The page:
The Detroit Lions survived a divisional test Sunday, thanks to a late rally.
After the offense sputtered and struggled with turnovers for three quarters, Jared Goff came alive in the final four minutes to lead the team to consecutive touchdowns. That, paired with an Aidan Hutchinson strip-sack, led the Lions to their third straight win and an 8-2 record.
Here's a look at the grades for each position group based on performance in Sunday's game.
Goff had maybe the worst first three quarters he's ever had as a Lion. His normally pinpoint accuracy was uncharacteristically wild and he seemed out of sync with every receiver not named Amon-Ra St. Brown.
His first interception came when Sam LaPorta appeared to collide with a Bears defender. The second was in the direction of new wideout Donovan Peoples-Jones, and the third was tipped at the line of scrimmage.
There were also multiple other opportunities for the Bears to pick off Goff, including a near-mistake in the red zone that would've been six points for Chicago and a third down miss when he and LaPorta weren't on the same page.
Yet, the fourth quarter heroics are undoubtedly a credit to Goff's resolve. He flushed away the woes of early in the game, leading two touchdown drives where the offense was clicking at an elite level.
After struggling for so much of the game, he found his groove when it was needed most. The touchdown to Williams was perfectly placed between an underneath cornerback and an over-top safety.
Goff's performance didn't inspire confidence for three quarters. However, when it mattered most, he proved why the Lions have placed unwavering trust in him and returned to the form that he's taken over the last season and a half.
Running backs: B+
The Lions finished with 115 yards on the ground, with David Montgomery and Jahmyr Gibbs combining for a solid effort. This week, Montgomery got the bigger workload of carries with 12 compared to Gibbs' 8.
Detroit featured both backs in the passing game, especially on the final two drives. Gibbs finished with six catches for 59 yards, while Montgomery had two for 22. Both players also reached the end zone, with Gibbs providing the first score and Montgomery the game-winner.
In true Montgomery fashion, his best work came after halftime. He had 55 of his 76 rushing yards after halftime including his longest run of the game on the first snap after halftime.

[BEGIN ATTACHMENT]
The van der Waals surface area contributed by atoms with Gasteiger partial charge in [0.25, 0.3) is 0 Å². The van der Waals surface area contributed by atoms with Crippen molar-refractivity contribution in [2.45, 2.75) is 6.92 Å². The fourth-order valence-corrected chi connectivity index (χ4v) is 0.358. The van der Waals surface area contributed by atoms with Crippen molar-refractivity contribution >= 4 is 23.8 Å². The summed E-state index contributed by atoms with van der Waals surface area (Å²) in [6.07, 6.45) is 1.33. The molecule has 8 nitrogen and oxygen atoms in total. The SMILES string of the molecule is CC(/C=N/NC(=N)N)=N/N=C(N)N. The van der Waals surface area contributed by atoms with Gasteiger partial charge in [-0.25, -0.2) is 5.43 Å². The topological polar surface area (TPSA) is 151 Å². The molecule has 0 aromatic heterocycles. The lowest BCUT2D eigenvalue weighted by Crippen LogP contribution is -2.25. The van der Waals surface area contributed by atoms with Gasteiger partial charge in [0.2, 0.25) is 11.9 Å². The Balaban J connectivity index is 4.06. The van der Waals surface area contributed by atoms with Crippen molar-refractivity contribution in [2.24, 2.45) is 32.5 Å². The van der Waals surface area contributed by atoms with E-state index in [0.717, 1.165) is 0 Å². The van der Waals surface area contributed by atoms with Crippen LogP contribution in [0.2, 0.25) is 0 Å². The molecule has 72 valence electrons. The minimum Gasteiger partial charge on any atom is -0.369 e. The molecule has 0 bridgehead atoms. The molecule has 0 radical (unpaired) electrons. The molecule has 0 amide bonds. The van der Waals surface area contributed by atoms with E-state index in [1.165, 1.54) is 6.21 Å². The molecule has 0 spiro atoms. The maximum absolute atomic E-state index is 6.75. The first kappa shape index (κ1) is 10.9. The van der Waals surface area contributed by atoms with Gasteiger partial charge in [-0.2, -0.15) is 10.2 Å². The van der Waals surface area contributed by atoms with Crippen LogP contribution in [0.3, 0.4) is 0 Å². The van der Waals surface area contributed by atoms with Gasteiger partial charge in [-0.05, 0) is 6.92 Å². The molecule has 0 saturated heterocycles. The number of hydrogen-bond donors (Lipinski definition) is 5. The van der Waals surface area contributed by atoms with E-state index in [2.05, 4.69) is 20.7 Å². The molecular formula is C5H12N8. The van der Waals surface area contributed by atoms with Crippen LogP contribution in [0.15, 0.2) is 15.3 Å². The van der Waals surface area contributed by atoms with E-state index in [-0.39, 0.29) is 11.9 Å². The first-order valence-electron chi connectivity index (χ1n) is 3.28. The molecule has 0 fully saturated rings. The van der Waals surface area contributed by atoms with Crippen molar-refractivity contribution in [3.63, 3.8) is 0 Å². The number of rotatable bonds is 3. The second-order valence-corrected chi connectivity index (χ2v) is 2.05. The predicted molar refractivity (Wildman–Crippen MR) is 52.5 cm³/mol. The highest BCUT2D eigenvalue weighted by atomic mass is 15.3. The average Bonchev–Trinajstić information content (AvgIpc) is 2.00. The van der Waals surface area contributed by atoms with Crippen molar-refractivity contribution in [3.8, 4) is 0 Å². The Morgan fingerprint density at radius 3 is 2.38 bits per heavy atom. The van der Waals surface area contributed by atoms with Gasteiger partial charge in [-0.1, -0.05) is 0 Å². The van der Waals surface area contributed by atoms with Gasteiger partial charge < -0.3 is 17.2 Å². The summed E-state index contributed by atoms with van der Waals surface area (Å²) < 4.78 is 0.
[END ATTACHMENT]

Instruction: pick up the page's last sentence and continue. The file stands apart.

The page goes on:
The Lions also debuted an interesting wrinkle, with Montgomery getting a direct snap and running a read option with Gibbs in the backfield. That's an element worth keeping an eye on as the season progresses.
Wide receivers: B
Amon-Ra St. Brown fell short of 100 receiving yards for the first time in more than a month, but once again led the team in receiving. He produced eight catches for 77 yards and scored a touchdown late in the first half.
The score was impressive, as he went to his shoestrings to secure a lunging catch and give the Lions the advantage going into the locker room.
With the inconsistency in the passing game, St. Brown provided the only performance of note until late in the game. Jameson Williams hauled in a 32-yard score, his second of the year, to bring Detroit within a score late in the game.
Williams appears to have etched himself into a consistent role. Campbell has spoken highly of the second-year wideout consistently as of late, and his rep count continues to increase each week.
Donovan Peoples-Jones received just one target in his Lions' debut, which resulted in an interception. Josh Reynolds drew a pass interference penalty but wound up with just one catch for 11 yards.
Tight ends: B
Sam LaPorta didn't notch his first catch until the Lions' penultimate drive. Given the workload the rookie has proven himself in, his lack of presence was rather surprising throughout Sunday's game.
He ultimately finished with three catches for 16 yards, including an 8-yard catch on the final drive to move the chains on a second-and-4. He also hauled in the two-point conversion after Montgomery's game-winning score.
Offensive line: B-